The Inspiration Behind Oceana: 6. Sir John Fortescue

James Harrington is often seen as an aristocratic republican who like others in that tradition placed power in the hands of a narrow political élite. It is certainly true that he believed that within every society there was a natural aristocracy whose members were 'wiser, or at least less foolish, than all the rest' (James Harrington The Commonwealth of Oceana and A System of Politics, ed J. G. A. Pocock, Cambridge, p. 23). For this reason, in his constitutional system, he insisted that only the senate should debate legislation, the lower house being restricted to voting to accept or reject the senate's proposals. Yet his views were more complicated than this might suggest. As noted in last month's post, he was explicitly committed, via the mechanism of an agrarian law, to ensuring that landed property within the country did not become concentrated in the hands of a few, but would in future be relatively evenly spread among the population. Moreover, he was emphatic that his natural aristocracy was determined not by birth, but by wealth and election, embracing the role that social mobility could play within society. 

Harrington's relative political inclusivity is encapsulated in his manipulation of the traditional idea of the body politic. He was innovative in how he used that metaphor, subverting an idea conventionally used to shore up kingship so as to support democratic government. (The full case for Harrington's democratic credentials is made in my forthcoming book). Yet, novel as his conception was, it was indebted to the ideas of the fifteenth-century legal and political theorist Sir John Fortescue.

Sir John Fortescue by William Faithorne, line engraving, published 1663. Reproduced under a Creative Commons License from the National Portrait Gallery - NPG D22739.

Sir John Fortescue by William Faithorne, line engraving, published 1663. Reproduced under a Creative Commons License from the National Portrait Gallery - NPG D22739.

Fortescue, who lived c.1395-1477, was a key figure in the government and judiciary of fifteenth-century England, serving as MP eight times between 1421 and 1436 and being made Chief Justice of the King's Bench in January 1442. Exiled following the defeat of the Lancastrians under Henry VI at the Battle of Towton (1461), Fortescue ploughed his extensive knowledge and experience into works such as In Praise of the Laws of England. Having repudiated his former support for the Lancastrians following the Battle of Tewkesbury (1471), he was pardoned and presented his work The Governance of England to King Edward IV.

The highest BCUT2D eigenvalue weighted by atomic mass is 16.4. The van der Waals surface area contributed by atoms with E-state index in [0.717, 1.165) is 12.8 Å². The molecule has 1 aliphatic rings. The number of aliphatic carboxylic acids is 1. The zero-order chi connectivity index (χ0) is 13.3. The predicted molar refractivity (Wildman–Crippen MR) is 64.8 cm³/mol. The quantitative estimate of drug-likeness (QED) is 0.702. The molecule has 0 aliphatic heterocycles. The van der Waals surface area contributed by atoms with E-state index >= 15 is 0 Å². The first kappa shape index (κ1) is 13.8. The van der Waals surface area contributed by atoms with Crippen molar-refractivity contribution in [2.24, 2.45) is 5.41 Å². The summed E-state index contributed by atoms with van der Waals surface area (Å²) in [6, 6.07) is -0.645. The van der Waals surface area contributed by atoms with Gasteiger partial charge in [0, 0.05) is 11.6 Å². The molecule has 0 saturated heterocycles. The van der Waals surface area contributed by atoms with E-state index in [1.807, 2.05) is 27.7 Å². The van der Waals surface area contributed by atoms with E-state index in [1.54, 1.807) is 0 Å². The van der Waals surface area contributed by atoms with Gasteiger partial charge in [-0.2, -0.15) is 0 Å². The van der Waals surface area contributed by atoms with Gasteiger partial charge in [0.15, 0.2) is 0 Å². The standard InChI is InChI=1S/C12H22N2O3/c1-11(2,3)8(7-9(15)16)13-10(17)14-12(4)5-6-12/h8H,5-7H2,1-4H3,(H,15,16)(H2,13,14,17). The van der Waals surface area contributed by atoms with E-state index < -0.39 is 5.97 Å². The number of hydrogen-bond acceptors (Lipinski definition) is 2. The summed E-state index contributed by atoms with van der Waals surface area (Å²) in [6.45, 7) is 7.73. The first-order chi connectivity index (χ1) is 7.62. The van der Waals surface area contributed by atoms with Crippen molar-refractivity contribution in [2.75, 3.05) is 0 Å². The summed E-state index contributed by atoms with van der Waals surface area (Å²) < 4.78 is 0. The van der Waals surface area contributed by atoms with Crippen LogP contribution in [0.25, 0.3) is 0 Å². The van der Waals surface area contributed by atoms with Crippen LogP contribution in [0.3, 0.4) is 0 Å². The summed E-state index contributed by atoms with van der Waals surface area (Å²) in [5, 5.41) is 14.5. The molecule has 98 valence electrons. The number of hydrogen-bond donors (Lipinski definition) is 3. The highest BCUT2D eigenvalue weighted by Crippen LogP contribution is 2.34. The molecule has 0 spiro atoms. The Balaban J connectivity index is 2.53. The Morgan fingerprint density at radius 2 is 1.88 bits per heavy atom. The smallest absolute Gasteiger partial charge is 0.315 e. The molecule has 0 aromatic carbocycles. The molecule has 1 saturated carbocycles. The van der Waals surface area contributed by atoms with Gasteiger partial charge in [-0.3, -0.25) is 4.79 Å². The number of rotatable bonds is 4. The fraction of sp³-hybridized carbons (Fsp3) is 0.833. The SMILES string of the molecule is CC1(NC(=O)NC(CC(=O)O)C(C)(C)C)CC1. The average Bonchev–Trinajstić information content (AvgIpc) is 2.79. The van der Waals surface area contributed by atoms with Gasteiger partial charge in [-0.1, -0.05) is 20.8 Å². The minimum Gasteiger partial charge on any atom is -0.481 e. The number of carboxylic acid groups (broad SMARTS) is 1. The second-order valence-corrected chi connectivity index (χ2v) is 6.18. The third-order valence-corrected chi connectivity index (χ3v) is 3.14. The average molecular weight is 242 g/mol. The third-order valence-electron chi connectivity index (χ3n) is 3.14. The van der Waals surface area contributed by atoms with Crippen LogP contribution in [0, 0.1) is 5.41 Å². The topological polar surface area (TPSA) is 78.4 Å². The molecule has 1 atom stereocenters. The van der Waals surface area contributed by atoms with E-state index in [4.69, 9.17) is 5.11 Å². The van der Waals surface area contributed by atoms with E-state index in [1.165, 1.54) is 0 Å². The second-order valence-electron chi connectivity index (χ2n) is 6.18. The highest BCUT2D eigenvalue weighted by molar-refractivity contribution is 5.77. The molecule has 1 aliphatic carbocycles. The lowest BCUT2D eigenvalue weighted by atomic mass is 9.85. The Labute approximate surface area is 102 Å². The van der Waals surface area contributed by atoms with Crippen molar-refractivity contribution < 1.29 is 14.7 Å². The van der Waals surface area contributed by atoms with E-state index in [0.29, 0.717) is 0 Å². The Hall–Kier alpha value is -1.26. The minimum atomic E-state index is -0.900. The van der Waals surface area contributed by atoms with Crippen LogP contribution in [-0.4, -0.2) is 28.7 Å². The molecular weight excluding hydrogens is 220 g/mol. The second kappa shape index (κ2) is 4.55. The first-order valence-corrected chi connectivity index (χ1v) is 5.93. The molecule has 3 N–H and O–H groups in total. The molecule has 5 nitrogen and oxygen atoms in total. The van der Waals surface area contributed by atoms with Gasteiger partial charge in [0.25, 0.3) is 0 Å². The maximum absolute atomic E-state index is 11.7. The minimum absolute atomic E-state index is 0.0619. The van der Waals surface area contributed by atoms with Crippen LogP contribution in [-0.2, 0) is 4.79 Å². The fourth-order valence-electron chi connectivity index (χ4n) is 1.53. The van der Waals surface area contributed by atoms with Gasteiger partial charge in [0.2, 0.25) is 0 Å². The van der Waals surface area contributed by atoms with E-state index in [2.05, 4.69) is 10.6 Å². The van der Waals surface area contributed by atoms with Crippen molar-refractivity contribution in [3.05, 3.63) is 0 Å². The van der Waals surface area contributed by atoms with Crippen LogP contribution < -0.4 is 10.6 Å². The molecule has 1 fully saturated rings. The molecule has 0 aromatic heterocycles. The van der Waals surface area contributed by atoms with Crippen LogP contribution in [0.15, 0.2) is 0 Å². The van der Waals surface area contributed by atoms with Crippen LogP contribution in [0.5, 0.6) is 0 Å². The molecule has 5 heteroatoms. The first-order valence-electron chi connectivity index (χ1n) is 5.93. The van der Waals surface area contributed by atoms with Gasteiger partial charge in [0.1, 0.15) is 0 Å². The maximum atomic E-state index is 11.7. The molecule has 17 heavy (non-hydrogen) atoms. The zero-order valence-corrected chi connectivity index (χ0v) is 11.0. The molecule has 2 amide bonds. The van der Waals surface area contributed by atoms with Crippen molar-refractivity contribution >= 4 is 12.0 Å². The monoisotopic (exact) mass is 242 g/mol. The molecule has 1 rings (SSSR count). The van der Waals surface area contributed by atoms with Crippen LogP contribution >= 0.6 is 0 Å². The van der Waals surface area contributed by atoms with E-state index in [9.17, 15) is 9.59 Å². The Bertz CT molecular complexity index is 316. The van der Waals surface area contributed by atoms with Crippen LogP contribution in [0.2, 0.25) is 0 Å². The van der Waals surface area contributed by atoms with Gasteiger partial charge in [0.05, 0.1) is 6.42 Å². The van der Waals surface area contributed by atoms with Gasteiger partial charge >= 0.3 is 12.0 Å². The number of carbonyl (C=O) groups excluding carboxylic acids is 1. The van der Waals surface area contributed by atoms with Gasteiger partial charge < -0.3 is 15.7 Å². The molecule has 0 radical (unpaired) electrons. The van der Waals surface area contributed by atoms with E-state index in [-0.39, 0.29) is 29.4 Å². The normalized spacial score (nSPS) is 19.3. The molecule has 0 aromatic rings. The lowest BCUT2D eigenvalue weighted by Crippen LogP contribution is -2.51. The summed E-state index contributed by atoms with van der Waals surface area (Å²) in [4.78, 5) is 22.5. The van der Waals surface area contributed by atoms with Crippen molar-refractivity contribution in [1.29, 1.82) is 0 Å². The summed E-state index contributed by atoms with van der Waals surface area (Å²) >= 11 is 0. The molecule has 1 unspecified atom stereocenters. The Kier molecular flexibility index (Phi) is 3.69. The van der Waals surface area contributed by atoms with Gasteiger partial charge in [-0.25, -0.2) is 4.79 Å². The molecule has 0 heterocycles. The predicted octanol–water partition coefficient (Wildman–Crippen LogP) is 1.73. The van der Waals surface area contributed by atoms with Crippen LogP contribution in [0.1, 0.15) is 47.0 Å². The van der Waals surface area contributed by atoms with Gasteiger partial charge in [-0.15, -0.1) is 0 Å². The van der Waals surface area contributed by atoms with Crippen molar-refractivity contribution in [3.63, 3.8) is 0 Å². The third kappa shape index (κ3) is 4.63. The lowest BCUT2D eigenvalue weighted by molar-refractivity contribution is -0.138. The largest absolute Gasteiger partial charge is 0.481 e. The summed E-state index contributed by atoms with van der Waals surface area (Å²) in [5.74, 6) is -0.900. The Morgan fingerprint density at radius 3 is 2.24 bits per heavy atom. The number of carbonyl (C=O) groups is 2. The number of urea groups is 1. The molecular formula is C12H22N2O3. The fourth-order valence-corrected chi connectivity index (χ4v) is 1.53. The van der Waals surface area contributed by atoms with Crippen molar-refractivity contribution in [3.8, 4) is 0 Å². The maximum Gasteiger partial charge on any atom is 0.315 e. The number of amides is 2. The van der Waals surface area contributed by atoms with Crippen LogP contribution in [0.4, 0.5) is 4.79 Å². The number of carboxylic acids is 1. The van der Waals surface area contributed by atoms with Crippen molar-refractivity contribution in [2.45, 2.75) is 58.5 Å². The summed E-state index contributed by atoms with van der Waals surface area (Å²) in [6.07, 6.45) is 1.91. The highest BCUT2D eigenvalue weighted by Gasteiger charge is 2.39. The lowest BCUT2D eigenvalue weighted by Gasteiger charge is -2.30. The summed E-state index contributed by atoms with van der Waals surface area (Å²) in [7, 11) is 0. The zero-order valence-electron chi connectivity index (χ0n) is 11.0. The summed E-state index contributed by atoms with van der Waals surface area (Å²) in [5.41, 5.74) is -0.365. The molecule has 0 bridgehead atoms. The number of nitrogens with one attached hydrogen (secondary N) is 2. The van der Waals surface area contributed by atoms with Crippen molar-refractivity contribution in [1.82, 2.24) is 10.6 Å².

In his works Fortescue employed the metaphor of the body politic. Though the use of this idea dates back to Plato and Aristotle, the understanding of the concept in the early modern period owed much to medieval developments. An analogy was drawn between the human body and the state (and within it usually between the head and the king) and both were generally viewed as microcosms of a divinely inspired natural order

Fortescue was crucial in adapting the metaphor to fit the particularities of the English system. His major contribution to political thought was to contrast 'royal dominion', which he associated with continental nations, and especially France, with the 'political and royal dominion' of England. As he explained at the beginning of The Governance of England:

There are two kinds of kingdoms, one of which is a lordship called in Latin dominium regale, and the other is called dominium politicum et regale. And they differ in that the first king may rule his people by such laws as he makes himself and therefore he may set upon them taxes and other impositions, such as he wills himself, without their assent. The second king may not rule his people by other laws than such as they assent to and therefore he may set upon them no impositions without their own assent. (Sir John Fortescue, The Governance of England, in On the Laws and Governance of England, ed. Shelley Lockwood, Cambridge, 1997, p. 83).